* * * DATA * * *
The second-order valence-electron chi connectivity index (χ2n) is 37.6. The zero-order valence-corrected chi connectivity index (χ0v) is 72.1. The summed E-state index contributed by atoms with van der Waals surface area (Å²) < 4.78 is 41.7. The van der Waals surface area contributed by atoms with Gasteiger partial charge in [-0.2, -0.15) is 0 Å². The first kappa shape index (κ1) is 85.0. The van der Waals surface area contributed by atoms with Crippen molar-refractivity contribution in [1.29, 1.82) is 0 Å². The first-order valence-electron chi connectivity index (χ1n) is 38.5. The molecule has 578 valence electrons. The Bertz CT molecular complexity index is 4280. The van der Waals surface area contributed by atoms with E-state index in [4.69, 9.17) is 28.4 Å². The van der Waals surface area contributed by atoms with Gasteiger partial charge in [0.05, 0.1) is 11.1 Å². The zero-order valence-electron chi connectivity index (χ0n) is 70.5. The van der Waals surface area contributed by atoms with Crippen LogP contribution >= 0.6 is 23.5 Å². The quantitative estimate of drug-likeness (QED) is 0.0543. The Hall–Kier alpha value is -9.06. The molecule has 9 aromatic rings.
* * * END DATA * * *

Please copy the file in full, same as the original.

The second-order valence-electron chi connectivity index (χ2n) is 37.6. The zero-order valence-corrected chi connectivity index (χ0v) is 72.1. The summed E-state index contributed by atoms with van der Waals surface area (Å²) < 4.78 is 41.7. The van der Waals surface area contributed by atoms with Gasteiger partial charge in [-0.2, -0.15) is 0 Å². The first kappa shape index (κ1) is 85.0. The van der Waals surface area contributed by atoms with Crippen molar-refractivity contribution in [1.29, 1.82) is 0 Å². The first-order valence-electron chi connectivity index (χ1n) is 38.5. The molecule has 578 valence electrons. The Bertz CT molecular complexity index is 4280. The van der Waals surface area contributed by atoms with E-state index in [4.69, 9.17) is 28.4 Å². The van der Waals surface area contributed by atoms with Gasteiger partial charge in [0.05, 0.1) is 11.1 Å². The zero-order valence-electron chi connectivity index (χ0n) is 70.5. The van der Waals surface area contributed by atoms with Crippen LogP contribution >= 0.6 is 23.5 Å². The quantitative estimate of drug-likeness (QED) is 0.0543. The Hall–Kier alpha value is -9.06. The molecule has 9 aromatic rings.